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Feel free to ask this question, as long as you're comfortable with your pregnant partner unleashing holy hellfire on your insensitive ass. You know what she did while she was lying in bed with her feet up? She grew the bones of your child. That's right — human life from her own personal body. My partner learned the hard way to reframe this question, and the lesson has stuck even two years postpartum and now that I'm a stay-at-home mom. Self-preservation is an essential skill, people.

The "Go Get Some Exercise" Fight

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I was very active in the year before I got pregnant. I competed as an amateur pole dancer, auditioned for a show, and was in the studio three or four times a week. That stopped as soon as my first trimester symptoms kicked in. I quit, fearful that dizziness would cause a fall and unable or unwilling to exert myself physically. I was just too tired, and I nearly bit my partner's head off when he suggested I go for a walk. I also get really pissed when I feel criticized and the person is, you know, right.

The "We Never Have Sex Anymore" Fight

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I know I'm glowing and my boobs are amazing, but if you touch me I will end you. All those hormone changes in the first trimester can make a woman too tired or ill to be interested in sex. My personal libido was at a zero. My husband once called me out for only making out with him when he'd been drinking red wine for the sole purpose of getting the taste of it in my mouth. He wasn't wrong.

The "Your Breathing Annoys Me" Fight

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You know you're really pregnant when every damn thing your partner does makes you want to poke your eyes out. My husband's chewing, which I'd never noticed before, was suddenly like nails on a chalkboard to pregnant me. I also became super resentful of his snoring because I was having trouble sleeping myself. When I snapped at him, it seemed to him to come "out of nowhere."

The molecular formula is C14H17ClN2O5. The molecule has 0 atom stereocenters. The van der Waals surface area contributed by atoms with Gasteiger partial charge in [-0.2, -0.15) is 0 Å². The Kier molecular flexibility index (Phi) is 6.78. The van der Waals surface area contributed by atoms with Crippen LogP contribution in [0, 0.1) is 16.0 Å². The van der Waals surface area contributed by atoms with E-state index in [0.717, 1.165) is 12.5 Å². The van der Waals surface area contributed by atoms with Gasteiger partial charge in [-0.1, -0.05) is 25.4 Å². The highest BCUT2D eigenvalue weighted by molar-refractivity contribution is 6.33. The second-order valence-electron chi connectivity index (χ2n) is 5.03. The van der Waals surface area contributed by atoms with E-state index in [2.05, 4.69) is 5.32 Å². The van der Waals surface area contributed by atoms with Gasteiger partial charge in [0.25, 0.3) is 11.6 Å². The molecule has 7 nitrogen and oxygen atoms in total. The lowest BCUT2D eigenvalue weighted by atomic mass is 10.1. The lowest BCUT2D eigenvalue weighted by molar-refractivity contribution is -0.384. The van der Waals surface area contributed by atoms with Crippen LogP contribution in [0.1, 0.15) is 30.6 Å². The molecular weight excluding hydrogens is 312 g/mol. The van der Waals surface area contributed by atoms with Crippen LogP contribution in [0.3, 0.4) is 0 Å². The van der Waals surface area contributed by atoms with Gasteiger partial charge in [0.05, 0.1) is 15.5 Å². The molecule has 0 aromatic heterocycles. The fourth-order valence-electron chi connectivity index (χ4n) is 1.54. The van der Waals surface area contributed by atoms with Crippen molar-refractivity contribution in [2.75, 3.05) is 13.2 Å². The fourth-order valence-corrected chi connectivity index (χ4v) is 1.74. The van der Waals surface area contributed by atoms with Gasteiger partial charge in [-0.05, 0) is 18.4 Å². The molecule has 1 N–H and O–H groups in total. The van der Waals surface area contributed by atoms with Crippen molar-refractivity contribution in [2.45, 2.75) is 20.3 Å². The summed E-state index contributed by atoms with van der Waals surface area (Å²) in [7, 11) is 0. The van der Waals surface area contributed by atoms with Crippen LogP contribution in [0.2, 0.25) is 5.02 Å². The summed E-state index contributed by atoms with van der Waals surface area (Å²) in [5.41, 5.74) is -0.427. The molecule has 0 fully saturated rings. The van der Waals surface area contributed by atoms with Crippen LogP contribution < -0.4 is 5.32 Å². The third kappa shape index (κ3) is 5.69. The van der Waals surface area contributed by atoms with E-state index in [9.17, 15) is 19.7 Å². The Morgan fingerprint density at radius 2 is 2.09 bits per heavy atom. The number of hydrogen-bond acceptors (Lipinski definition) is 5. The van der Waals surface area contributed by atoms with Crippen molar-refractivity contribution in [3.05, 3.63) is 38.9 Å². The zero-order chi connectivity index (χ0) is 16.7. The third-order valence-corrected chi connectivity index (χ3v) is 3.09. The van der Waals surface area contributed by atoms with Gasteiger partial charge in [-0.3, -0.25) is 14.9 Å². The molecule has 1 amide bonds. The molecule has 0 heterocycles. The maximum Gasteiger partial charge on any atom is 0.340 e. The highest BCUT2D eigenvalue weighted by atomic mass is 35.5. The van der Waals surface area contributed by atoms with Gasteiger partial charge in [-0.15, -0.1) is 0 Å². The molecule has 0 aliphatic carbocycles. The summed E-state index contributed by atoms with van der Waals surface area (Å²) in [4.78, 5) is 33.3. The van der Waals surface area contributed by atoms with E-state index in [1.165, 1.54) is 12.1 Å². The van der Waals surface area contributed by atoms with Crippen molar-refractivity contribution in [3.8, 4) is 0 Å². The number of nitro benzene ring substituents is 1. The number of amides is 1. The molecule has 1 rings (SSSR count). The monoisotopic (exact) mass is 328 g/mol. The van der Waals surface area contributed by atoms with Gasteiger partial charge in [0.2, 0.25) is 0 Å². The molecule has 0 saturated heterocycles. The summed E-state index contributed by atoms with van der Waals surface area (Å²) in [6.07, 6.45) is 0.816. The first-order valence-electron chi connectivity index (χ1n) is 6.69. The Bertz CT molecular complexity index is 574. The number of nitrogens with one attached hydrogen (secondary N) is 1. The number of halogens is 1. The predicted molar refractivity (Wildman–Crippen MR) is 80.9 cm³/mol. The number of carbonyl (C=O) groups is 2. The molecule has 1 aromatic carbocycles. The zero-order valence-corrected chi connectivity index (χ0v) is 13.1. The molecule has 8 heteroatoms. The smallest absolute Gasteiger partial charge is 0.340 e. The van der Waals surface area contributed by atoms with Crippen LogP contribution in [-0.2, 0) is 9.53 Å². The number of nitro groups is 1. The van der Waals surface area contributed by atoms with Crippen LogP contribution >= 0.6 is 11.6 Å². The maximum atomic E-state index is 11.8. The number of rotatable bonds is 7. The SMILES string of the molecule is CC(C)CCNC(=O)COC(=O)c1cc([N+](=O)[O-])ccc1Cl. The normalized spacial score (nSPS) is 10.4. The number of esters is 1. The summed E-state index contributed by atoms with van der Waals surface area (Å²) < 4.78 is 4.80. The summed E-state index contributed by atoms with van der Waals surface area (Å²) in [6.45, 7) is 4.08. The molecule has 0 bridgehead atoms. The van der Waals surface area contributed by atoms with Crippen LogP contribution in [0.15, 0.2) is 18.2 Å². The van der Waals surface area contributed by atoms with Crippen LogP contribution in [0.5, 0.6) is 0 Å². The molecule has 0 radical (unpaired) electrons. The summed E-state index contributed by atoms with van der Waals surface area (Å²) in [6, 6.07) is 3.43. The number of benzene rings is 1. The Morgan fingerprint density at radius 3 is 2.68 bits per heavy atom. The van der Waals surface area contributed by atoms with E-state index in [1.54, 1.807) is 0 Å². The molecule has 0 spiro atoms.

The "You Told Who?" Fight

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Like many couples, my partner and I decided to wait until after the 12-week mark to announce our pregnancy. We told a few family members before that, but otherwise, it was supposed to be a secret. I definitely got my nose out of joint when my husband told a co-worker in passing. Especially because the guy was like, "Yeah, man. Pregnant women are the worst."

The "It Can't Be That Bad" Fight

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Oh, this is my personal favorite. I'm sorry, did you somehow jump into my body and experience what I'm feeling and now you know? I don't think so. I had many a talk with my husband about how he didn't get to make that judgment because he hadn't (and couldn't) walk a mile in my shoes.

The "Where Did My Partner Go?" Fight

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I can only imagine how difficult it is for partners to feel like their loved one has been abducted by aliens and is now a host to an exhausted, cranky, stranger. The "you're not you anymore" fight is perhaps the most painful because she feels like a different person, too.

Arguments in relationships are normal, and nothing puts a strain on one like when you're expecting a child. A little bit of grace, on both sides, goes a long way. Many fights can be avoided if we can all be a little more like Thumper: "If you can't say something nice, don't say nothing at all."